Jun 8 2012
Olympic torch bearer Ross McClelland
Ross McClelland carries the torch through the streets of Stranraer
CROWDS have been lining the streets of towns and villages across Scotland to welcome the Olympic flame.
The torch has wound its way to Glasgow on a 138-mile (222km) route which has taken it through communities such as Alloway and Kilmarnock in Ayrshire.
In the seaside port of Stranraer, on the south-west coast, the build-up began at dawn with music in Castle Square where bearers carrying flags of the 200 countries taking part in the London Games greeted the torch procession.
The relay set off at 6am, carried by soldier Ross McClelland from Ayr, the first person to run with the torch on Scottish soil.
The 20-year-old, who serves with A Company 2 Scots, returned from a tour of duty in Afghanistan earlier this year.
He said the experience of carrying the torch was brilliant.
Crowds line the streets in Stewarton to see the torch coming past
“I’m still on a high right now. My big sister nominated me when I was in Afghanistan. I do a lot of running in the Army and she thought it would be right up my street.
“When I’m not serving overseas all I really do is running over here.”
The soldier was 19 when he was sent to Afghanistan with his company, where he faced enemy fire.
His mother, Diane, said: “I can’t tell you how proud I am. It seems such a short time since that was all happening to this. He deserves today. We all deserve it because it was such a relief getting him home.
“To see him doing this – the first in Scotland – is just fabulous. It’s fantastic. I’m so proud of him.”
Also running were Doreen Bowie, 62, the principal of Stranraer’s Wallace School of Dance, and Carol Harwood, from the Isle of Arran.
Conor McAdam carries the Olympic Flame on part of the route between Kirkoswald and Ayr
It was the second time Mrs Bowie had got her hands on the torch – she was picked to carry it off the ferry from Northern Ireland last night.
The torch was met off the boat by Scotland Office Minister David Mundell and Shona Robison, the Scottish Government’s Minister for Commonwealth Games and Sport.
After leaving Stranraer, the torch wound its way to Cairnryan and Ballantrae. It was taken to Glasgow through Ayrshire and onwards via Lochwinnoch, Kilmacolm, Port Glasgow and Rutherglen.
In Alloway, crowds lined the streets to watch as the flame was handed over at the Robert Burns Birthplace Museum.
Kirsty Kane, 17, from Saltcoats, carried it through the town. She was nominated for her courage and determination in dealing with cerebral palsy.
In front of the museum she passed the flame to Olympian Suzanne Otterson, 38, from Ayr, who represented Great Britain in the figure skating at the Albertville Winter Olympics in 1992.
Jell Lundstrom carries the torch during the leg from Kilmarnock to Beith
Crowds cheered and waved flags as the torch was handed over.
The crowd in Glasgow city centre grew steadily after the gates opened at 2pm and the moment of the torch’s arrival drew ever closer.
Onlookers watched dance performances from Scottish Ballet and Gaelic community groups, interspersed with countdowns to the torch’s arrival.
Indie rockers General Fiasco also took to the stage as men, women and children cheered and waved flags.
Soul-pop star Emeli Sande perfomed her best-known hits shortly before the flame arrived in George Square where the crowd was expected to reach about 16,000.
Skinny Genes singer Eliza Doolittle is the final big-name act at the free event, for which tickets were allocated in a public ballot.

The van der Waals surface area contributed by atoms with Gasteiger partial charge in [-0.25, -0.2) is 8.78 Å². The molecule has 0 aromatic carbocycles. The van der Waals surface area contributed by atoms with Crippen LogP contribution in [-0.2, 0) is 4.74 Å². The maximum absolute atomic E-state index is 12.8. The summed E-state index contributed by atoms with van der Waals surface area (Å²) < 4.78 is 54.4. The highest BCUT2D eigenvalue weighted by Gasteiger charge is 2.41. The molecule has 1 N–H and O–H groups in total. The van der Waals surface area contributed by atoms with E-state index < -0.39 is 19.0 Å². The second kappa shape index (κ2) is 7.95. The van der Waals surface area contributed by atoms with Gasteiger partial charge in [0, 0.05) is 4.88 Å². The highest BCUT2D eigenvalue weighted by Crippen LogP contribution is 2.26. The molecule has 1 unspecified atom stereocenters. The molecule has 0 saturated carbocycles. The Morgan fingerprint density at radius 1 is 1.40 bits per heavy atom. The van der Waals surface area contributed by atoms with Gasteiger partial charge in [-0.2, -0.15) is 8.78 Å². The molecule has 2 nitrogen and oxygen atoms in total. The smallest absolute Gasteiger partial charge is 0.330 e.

Speaking before her performance, Sande, who grew up in Alford, Aberdeenshire, spoke of her joy at being back in the city where she was a student.
“It feels really exciting being back in Scotland,” said the 25-year-old.
Crowd gathers in George Square for torch event
“I studied here for about five years, so it’s so nice to come back to Glasgow. And I can feel the excitement here, so I can’t wait to get on stage.
“I’m going to be playing a short set, songs that they’ll know from the radio and from the album: high energy.
“Hopefully we’ll put on a good show for everybody. Every time I’ve performed in Glasgow, it’s always been an incredible crowd.”
The chart star will also be performing concerts when the torch travels to Inverness, Dundee, Aberdeen and Edinburgh over the coming days.
She described the experience as a once-in-a-lifetime opportunity.
“I don’t think within my lifetime we’re going to be able to do this again, have the Olympics in my country, so it’s definitely something I’ll look back on and it will always be a fond memory.”
The Brits’ Critics’ Choice winner also revealed she is being given the chance to carry the torch tomorrow, at a location she is not yet able to disclose.
She only discovered she would be given the honour a few days ago when she was in the US, and described the surprise opportunity as a “real honour”.
The singer, who studied at Glasgow University for more than four years, said: “I think that’s going to be a really special moment. It’s a real honour to get to do that. I wasn’t expecting it. I can’t wait.”
Sande, one of 2012′s biggest-selling new British artists, said her involvement in the torch relay is a real source of pride for her relatives in Aberdeenshire since enthusiasm for the Olympics has always been in the family.
“I’ll definitely be watching it,” she said. “It’s always been something that my family and I have followed. My sister’s fantastic at sport, so sports and music have always been combined in our household.”
She believes people in Scotland will get behind the Olympics when they come to London next month.
“It’s such an exciting thing and you can feel the excitement throughout the country. I think we should (get behind it), and I think we will.”
The torch is touring Scotland for the next seven days, taking in some of the UK’s farthest-flung places, including Orkney and Shetland, and the Outer Hebrides.